MOSCOW – The scene was pure carnage. Dozens of reindeer carcasses were sprawled on the sandy shore of the Khatanga River or floating in the current toward the Arctic Ocean, as if the animals had drowned in mid-stream. The story of what actually befell these reindeer on the Taymyr Peninsula, in Russia’s Krasnoyarsk region, however, was far more grisly.
In a video filmed by hunters in 2017 and shared on a Russian public interest YouTube channel, two men can be seen bending over the side of an aluminum boat. Soon after, a reindeer with a knobby head frantically swims away from them. Later, one of the men, smoking a cigarette, reaches into the bow and pulls out a saw—and two fuzzy brown antlers. At the time, according to Russian state media, the antlers would have been worth several hundred dollars—the better part of an average monthly wage in Taymyr.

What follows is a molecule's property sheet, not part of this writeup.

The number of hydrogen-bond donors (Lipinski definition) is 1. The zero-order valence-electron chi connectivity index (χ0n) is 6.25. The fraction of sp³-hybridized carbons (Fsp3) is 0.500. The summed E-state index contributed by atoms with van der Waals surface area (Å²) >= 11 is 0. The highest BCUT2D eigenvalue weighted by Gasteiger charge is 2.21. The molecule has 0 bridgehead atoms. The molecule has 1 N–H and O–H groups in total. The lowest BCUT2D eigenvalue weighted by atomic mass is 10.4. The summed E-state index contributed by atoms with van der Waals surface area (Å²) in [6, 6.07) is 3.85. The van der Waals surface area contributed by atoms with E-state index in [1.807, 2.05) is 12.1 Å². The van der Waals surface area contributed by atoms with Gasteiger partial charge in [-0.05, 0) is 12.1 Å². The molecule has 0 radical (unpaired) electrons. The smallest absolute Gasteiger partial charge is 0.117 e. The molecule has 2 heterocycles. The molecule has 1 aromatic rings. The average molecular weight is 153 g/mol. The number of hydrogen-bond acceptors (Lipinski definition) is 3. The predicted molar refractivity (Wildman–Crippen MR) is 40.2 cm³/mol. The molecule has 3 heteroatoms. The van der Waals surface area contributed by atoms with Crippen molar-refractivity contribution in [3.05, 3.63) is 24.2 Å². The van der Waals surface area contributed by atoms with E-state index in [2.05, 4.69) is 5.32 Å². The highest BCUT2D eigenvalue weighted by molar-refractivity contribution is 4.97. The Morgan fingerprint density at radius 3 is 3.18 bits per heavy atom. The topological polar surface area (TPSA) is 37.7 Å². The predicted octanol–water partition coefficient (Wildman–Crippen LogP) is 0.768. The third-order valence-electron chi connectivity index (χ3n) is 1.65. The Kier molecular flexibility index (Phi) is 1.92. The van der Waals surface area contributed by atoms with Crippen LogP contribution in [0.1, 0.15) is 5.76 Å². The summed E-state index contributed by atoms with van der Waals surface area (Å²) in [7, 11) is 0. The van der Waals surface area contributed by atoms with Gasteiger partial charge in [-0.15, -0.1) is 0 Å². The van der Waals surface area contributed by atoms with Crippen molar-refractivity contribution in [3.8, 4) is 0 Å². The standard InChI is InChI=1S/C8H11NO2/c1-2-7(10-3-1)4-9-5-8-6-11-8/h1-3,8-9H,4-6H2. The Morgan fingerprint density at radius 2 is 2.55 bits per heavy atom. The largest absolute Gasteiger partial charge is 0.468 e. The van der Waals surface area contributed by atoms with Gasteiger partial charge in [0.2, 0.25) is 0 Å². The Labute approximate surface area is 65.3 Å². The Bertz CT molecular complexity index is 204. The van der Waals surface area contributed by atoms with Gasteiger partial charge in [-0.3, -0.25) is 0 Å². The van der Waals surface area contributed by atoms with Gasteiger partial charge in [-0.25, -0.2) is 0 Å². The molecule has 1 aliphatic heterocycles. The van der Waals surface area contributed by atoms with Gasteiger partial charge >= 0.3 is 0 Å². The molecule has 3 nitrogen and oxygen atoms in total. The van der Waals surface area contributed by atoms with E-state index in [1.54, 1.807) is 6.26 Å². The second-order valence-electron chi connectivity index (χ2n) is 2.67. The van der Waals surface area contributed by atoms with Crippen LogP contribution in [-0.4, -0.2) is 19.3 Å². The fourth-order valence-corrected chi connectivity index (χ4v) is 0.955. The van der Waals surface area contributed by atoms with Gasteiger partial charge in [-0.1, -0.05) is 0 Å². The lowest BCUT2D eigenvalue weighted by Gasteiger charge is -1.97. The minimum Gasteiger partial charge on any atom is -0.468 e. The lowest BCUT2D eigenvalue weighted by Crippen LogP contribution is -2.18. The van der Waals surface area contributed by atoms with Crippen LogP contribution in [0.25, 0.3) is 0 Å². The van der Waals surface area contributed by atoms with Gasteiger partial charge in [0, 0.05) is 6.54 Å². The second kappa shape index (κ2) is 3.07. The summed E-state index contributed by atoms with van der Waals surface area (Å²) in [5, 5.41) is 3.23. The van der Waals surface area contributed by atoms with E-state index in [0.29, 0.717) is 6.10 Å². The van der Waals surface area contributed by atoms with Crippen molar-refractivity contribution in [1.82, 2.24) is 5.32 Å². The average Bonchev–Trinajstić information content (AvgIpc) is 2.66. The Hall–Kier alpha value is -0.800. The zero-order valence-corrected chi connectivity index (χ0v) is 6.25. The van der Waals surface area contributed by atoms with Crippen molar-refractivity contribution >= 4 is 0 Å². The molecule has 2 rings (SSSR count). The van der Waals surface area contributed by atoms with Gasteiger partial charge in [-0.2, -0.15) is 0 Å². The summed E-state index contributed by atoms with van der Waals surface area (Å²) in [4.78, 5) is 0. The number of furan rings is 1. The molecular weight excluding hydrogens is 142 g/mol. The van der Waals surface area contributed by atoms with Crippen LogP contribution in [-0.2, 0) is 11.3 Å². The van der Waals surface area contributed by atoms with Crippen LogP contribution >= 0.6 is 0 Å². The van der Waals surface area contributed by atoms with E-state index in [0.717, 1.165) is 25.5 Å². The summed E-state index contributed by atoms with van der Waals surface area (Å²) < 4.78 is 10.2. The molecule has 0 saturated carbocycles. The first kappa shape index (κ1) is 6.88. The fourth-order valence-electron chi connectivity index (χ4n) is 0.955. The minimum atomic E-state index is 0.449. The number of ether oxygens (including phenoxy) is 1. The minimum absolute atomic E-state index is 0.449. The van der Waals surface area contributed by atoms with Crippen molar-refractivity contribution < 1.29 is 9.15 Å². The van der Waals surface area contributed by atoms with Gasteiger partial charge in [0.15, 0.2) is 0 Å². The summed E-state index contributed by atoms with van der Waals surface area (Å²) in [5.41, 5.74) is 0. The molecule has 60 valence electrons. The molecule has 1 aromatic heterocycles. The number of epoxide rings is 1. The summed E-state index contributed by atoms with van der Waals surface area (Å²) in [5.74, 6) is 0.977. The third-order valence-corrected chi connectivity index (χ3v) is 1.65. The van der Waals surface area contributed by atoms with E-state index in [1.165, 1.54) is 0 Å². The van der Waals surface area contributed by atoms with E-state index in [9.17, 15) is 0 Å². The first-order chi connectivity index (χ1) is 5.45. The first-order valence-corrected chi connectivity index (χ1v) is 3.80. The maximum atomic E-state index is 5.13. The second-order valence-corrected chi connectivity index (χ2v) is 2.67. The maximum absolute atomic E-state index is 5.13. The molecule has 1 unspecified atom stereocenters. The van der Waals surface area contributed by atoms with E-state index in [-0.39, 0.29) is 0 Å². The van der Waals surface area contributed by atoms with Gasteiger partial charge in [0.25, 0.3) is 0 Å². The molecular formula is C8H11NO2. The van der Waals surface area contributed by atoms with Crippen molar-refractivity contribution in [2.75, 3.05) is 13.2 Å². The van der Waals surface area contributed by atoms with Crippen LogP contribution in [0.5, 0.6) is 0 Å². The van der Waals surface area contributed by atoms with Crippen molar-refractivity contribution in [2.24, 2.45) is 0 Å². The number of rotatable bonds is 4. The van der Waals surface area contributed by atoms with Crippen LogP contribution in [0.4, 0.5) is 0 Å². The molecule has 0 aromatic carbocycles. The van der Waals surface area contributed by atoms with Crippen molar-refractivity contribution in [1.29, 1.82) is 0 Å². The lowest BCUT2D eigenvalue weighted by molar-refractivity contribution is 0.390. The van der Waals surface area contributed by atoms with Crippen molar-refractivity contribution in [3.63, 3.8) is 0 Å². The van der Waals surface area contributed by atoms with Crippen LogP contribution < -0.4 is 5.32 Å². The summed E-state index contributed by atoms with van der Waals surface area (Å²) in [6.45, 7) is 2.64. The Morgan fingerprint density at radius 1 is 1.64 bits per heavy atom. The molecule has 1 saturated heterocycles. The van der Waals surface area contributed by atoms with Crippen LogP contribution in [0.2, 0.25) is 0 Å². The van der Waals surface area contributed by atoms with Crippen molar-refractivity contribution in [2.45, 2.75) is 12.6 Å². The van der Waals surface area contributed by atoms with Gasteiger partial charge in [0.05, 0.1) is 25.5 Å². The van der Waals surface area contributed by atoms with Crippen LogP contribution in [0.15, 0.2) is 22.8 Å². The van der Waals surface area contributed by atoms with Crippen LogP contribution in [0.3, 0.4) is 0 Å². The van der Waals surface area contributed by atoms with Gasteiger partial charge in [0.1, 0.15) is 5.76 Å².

The crowds of reindeer swimming across rivers at the few fordable crossing points during their spring migration, heads barely above water, can do little to avoid poachers ambushing them in boats. The men grab their velvet antlers—“velvet” for the thick, downy skein of blood vessels feeding the new bone as it grows—and cut them off, leaving the animals with an open wound prone to fatal infection.
“I pity the animals that suffer this torture,” says Pavel Kochkaryov, director of the Central Siberian Nature Reserve, a protected area in Krasnoyarsk, who previously worked as a game warden in Taymyr and continues to study the reindeer herd there. He compares cutting off a reindeer’s sensitive young antlers to amputating a limb. “No one knows how quickly they will die once they swim to shore,” he says.